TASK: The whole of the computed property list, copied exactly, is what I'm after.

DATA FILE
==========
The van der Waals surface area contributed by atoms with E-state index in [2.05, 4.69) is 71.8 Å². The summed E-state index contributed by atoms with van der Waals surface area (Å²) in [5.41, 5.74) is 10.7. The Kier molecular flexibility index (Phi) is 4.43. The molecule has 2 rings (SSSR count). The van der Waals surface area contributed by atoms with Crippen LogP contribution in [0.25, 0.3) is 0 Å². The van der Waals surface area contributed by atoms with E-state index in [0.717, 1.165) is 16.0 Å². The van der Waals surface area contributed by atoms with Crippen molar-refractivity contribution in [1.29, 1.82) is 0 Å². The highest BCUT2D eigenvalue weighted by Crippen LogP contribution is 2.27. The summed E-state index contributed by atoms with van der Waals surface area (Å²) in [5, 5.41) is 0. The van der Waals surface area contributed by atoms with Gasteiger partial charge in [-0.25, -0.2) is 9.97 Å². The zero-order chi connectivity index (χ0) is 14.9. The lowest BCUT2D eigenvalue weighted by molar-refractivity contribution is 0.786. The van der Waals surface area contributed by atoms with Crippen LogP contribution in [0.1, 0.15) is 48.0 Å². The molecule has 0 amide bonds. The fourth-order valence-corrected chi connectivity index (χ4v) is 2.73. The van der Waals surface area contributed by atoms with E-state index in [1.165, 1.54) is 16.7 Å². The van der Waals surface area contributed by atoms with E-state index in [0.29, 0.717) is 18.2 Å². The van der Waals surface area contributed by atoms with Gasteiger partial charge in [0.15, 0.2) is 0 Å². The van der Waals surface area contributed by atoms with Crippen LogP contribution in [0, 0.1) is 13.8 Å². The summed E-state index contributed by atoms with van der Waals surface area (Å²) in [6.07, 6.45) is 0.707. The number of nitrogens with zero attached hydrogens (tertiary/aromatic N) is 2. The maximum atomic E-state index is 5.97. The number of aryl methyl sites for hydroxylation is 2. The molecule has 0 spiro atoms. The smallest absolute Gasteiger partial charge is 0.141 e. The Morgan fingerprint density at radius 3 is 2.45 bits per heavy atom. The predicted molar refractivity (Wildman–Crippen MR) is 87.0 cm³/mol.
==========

The van der Waals surface area contributed by atoms with E-state index in [2.05, 4.69) is 71.8 Å². The summed E-state index contributed by atoms with van der Waals surface area (Å²) in [5.41, 5.74) is 10.7. The Kier molecular flexibility index (Phi) is 4.43. The molecule has 2 rings (SSSR count). The van der Waals surface area contributed by atoms with Crippen LogP contribution in [0.25, 0.3) is 0 Å². The van der Waals surface area contributed by atoms with E-state index in [0.717, 1.165) is 16.0 Å². The van der Waals surface area contributed by atoms with Crippen molar-refractivity contribution in [1.29, 1.82) is 0 Å². The highest BCUT2D eigenvalue weighted by Crippen LogP contribution is 2.27. The summed E-state index contributed by atoms with van der Waals surface area (Å²) in [5, 5.41) is 0. The van der Waals surface area contributed by atoms with Gasteiger partial charge in [-0.25, -0.2) is 9.97 Å². The zero-order chi connectivity index (χ0) is 14.9. The lowest BCUT2D eigenvalue weighted by molar-refractivity contribution is 0.786. The van der Waals surface area contributed by atoms with Crippen LogP contribution in [0.1, 0.15) is 48.0 Å². The molecule has 0 amide bonds. The fourth-order valence-corrected chi connectivity index (χ4v) is 2.73. The van der Waals surface area contributed by atoms with E-state index in [1.165, 1.54) is 16.7 Å². The van der Waals surface area contributed by atoms with E-state index in [0.29, 0.717) is 18.2 Å². The van der Waals surface area contributed by atoms with Gasteiger partial charge in [0.15, 0.2) is 0 Å². The van der Waals surface area contributed by atoms with Crippen LogP contribution in [0, 0.1) is 13.8 Å². The summed E-state index contributed by atoms with van der Waals surface area (Å²) in [6.07, 6.45) is 0.707. The number of nitrogens with zero attached hydrogens (tertiary/aromatic N) is 2. The maximum atomic E-state index is 5.97. The number of aryl methyl sites for hydroxylation is 2. The molecule has 0 spiro atoms. The smallest absolute Gasteiger partial charge is 0.141 e. The Morgan fingerprint density at radius 3 is 2.45 bits per heavy atom. The predicted molar refractivity (Wildman–Crippen MR) is 87.0 cm³/mol.